Should I keep him intact till his chest widens?
    My brother said Doberman forums recommended that he keeps his Doberman intact till at least two years old to help his chest widen.

    I have noticed in cats being intact makes them develope bigger heads.
    Will being intact effect his head?

    I do know about the negative effects such as marking and aggression. So far he has no issues with aggression. He marks trees. But not furniture or people or other dogs. He has healthy play with my neutered JA. They take turns on submissive positions. So i am mainly concerned about his growth and adult maturity.
  • ShikokuShikoku
    Posts: 244
    In my exp. getting a dog altered does not correct behaviors. It does "dull" hormonal related behaviors- so far the only one I know of is wandering in males. Marking and aggression still happens it's a trait that is picked up from other animals and fight or flight passed down from parents.

    Dogs will still mount other dogs etc. With proper training you should be able to make ur dog do anything. Including not doing what u don't want.

    As far as growth the honest answer: no one knows - some studies say yes it affects growth, other studies say it doesn't and it actually promotes it. CONCLUSION: Ask your breeder the size and rate of growth of past litters from mom and dad that'll give you the best idea.


    -------------------
    Location:MD/VA/DC. Pets: Athena- Shikoku and Hades- Shiba Inu
  • PoetikDragonPoetikDragon
    Posts: 2346
    Both of my bitches that I had spayed due to pyometra also mellowed out significantly with regards to picking fights or rising to the challenge from other female dogs.
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    http://www.kaijukennels.com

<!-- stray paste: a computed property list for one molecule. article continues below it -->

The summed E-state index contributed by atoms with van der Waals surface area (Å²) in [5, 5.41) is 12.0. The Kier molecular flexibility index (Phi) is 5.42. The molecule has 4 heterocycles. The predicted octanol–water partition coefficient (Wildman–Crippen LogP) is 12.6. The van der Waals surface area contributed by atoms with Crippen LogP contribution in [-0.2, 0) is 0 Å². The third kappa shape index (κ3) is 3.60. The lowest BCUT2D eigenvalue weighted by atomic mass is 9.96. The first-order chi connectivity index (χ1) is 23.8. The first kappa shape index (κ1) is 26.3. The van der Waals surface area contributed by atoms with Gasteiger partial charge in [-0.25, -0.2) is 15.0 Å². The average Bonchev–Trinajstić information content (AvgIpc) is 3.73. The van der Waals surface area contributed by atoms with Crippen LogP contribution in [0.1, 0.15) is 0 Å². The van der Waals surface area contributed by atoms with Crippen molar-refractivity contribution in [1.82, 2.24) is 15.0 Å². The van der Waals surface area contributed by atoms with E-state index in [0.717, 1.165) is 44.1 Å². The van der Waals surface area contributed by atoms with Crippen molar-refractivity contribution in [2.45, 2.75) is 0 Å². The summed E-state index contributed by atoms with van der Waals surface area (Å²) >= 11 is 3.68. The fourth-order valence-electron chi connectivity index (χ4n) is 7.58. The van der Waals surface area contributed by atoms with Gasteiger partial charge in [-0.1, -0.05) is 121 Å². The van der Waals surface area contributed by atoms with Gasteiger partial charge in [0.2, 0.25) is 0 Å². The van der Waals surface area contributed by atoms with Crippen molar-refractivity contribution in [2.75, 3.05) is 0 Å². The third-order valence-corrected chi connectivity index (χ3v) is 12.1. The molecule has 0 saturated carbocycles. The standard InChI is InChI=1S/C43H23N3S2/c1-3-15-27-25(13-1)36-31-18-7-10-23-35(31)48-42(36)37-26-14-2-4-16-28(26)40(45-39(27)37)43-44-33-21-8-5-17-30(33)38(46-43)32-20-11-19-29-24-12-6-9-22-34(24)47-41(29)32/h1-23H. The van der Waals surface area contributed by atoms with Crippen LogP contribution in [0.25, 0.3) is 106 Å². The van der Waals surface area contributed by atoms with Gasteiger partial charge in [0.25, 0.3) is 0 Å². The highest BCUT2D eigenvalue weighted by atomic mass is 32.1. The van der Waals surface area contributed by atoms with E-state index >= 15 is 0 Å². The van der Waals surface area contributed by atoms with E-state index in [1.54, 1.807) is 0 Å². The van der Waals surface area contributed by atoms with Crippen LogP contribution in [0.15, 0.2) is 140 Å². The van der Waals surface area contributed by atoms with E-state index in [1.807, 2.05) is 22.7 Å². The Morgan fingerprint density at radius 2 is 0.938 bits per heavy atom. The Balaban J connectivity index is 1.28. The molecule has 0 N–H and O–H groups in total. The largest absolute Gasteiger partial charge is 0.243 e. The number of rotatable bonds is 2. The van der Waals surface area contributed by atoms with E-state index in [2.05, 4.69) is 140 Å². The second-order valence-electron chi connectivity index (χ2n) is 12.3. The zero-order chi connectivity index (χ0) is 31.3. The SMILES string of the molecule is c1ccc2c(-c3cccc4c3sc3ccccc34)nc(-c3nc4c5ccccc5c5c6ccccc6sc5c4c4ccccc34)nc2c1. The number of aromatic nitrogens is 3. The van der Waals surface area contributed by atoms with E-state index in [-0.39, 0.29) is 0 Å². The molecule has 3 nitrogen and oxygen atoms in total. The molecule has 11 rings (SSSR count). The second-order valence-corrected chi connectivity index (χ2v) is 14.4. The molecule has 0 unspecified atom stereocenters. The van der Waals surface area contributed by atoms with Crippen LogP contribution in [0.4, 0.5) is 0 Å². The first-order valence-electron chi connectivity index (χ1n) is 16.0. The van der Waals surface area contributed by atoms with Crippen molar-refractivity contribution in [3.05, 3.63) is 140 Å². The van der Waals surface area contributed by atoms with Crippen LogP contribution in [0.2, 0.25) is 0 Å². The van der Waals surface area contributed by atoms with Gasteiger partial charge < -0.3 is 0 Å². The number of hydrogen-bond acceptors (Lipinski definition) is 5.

• There's some threads around on best ages to neuter....maybe do a search for them, too. Here's a link to a thread on the Shiba side that contains links to lots of journal articles about effects of early spay/neuter (early, btw, is before six months of age, and sometimes as young as 8 weeks!) The thread title says spaying, but it is also about neutering: http://www.shibainuforum.org/forum/discussion/11439/scientific-journal-articles-about-spaying#Item_11

    I think leaving them intact til 1 year is best for growth, but after that, I'm dubious that it matter much. He's still going to grow some, you know, since he's not a year old. A bit taller. He'll fill out a bit more. But it's not like neutering him now is going to make much of a difference in his growth. If you were trying to get him bigger by neutering him (which isn't something I think is a good idea) you would have had to do an early neuter.

    I think anyone who has lived with an adult intact male (and probably female too!) will tell that you it does, indeed, stop some behaviors, esp. sex related behaviors. Put an end to my Kai Ken's constant marking. Now he's just at a normal level, rather than peeing on everything (and sometimes everyone).

    He sounds like he is a good boy and a good size. Neuter him when it is a good time for you.
    Lisa, Toby (Shiba), Oskar and Zora (American Akita), and Leo (Kai Ken)
  • *JackBurton**JackBurton*
    Posts: 1273
    Ok so I was reading this article http://www.chai-online.org/en/companion/overpopulation_sn_early.htm and for the most part it made a lot of sense. Then I started reading the post by Brada1978 about Lani and how she filled out after she went into heat and started to wonder....



    .....since I do not plan on breeding my akita --should I look into early spay-neuter? Would doing this prevent a similar maturing from happening?